The crisis brought about by the spread of COVID-19 is an ongoing phenomenon that has shaped and been shaped by the networks and institutions that form our society. The legal profession has not only been tested in its aims of maintaining profitability and continuity, but it has also been an agent in safeguarding the outcomes that define the very role of law within society.
Legal transformation is not only about managing the impacts of technology and the market within our workplaces; rather it describes the process of legal professionals envisioning and driving better outcomes in the broadest sense. Its slow progress and its limits say less about legal “culture” than about the pressures and challenges impacting each use-case.
As Federal Court Chief Justice James Allsop told Michael Pelly in an interview with the Australian Financial Review recently, the wisdom to “never waste a crisis” even applies to the work of the Court. This statement raises important questions about how the legal profession will have evolved once lockdowns are lifted and we all return to work.
Further comments by Chief Justice Allsop suggest that remote hearings will become embedded in court practice like never before, and such a change may be the tip of the iceberg for the legal profession. This article surveys how the crisis has catalysed the use of legal tech, and predicts how legal practice will further integrate with technologies.
Trust issues and technology uptake
The Federal Court’s decision to implement remote communications technologies was marked by the publication of Information Notes SMIN-1 and SMIN-3 to outline special measures in response to COVID-19, on the 31st of March and the 7th of April, respectively.
The swiftness of this decision, where courts in overseas jurisdictions, as well as other institutions in Australia were much slower to act, is an important landmark for legal technology. It reveals the crucial role that trust plays in the uptake of technology.
Trust here means much more than the opinion that the user or procurer holds about the credibility and expertise of the technology provider. In a decentralised work environment, lawyers must be able to trust in the people and tools they are working with, and should hold that trust in the same regard as the trust that a client places on their lawyer.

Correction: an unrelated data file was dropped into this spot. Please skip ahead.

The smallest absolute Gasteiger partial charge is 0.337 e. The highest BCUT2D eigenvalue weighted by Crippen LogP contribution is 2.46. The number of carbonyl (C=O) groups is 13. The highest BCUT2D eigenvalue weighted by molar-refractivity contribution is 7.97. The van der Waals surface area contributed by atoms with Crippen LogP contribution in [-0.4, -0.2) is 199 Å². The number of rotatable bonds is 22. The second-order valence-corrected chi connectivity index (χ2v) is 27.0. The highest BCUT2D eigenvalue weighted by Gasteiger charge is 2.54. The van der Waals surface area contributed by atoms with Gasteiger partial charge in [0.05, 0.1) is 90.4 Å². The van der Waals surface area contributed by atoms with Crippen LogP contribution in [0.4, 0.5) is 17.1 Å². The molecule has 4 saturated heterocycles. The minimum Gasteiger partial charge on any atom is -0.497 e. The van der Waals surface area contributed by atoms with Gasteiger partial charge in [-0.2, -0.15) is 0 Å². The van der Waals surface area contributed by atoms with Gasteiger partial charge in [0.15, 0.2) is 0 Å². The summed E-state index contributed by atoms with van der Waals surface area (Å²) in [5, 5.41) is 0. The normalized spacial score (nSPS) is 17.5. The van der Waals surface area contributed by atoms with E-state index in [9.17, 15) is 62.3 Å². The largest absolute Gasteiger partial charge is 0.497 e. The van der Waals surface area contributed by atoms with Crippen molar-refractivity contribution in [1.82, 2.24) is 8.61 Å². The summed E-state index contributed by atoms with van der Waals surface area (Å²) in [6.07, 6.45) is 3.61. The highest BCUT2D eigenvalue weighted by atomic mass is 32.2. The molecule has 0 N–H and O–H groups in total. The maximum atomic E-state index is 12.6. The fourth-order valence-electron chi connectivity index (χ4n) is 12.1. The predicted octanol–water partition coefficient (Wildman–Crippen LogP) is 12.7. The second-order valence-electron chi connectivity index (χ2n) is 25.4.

While the lockdown period has placed a premium on transparency and communication, more significantly it has tested both the ability of lawyers of all stripes to work independently and the efficacy of technologies for specific purposes. The test results will prove crucial over the next year as lawyers progress through their careers and trial periods for legal technology services tick over.
Remote court technologies leading the way
Remote court technologies incorporate not only the audio-visual channels that mediate communication across distances, but also the technologies that allow for transcription and the viewing of evidence or other documents, as well as electronic filing systems.
The court in the case of ASIC v GetSwift Limited  FCA 504 reported the positive experience of judges in conducting remote hearings through Microsoft Teams in accordance with the Information Note, despite certain technical difficulties slowing down proceedings. While judges have considered the use of exceptional measures on a case-by-case basis, ASIC v GetSwift is characteristic of judgments across many courts in the last few months, many of which have affirmed the Federal Court’s reasoning. Conversely, judgments such as ASIC v Wilson  FCA 873 suggest that only in particular circumstances will postponement be preferred over using a remote court under lockdown conditions.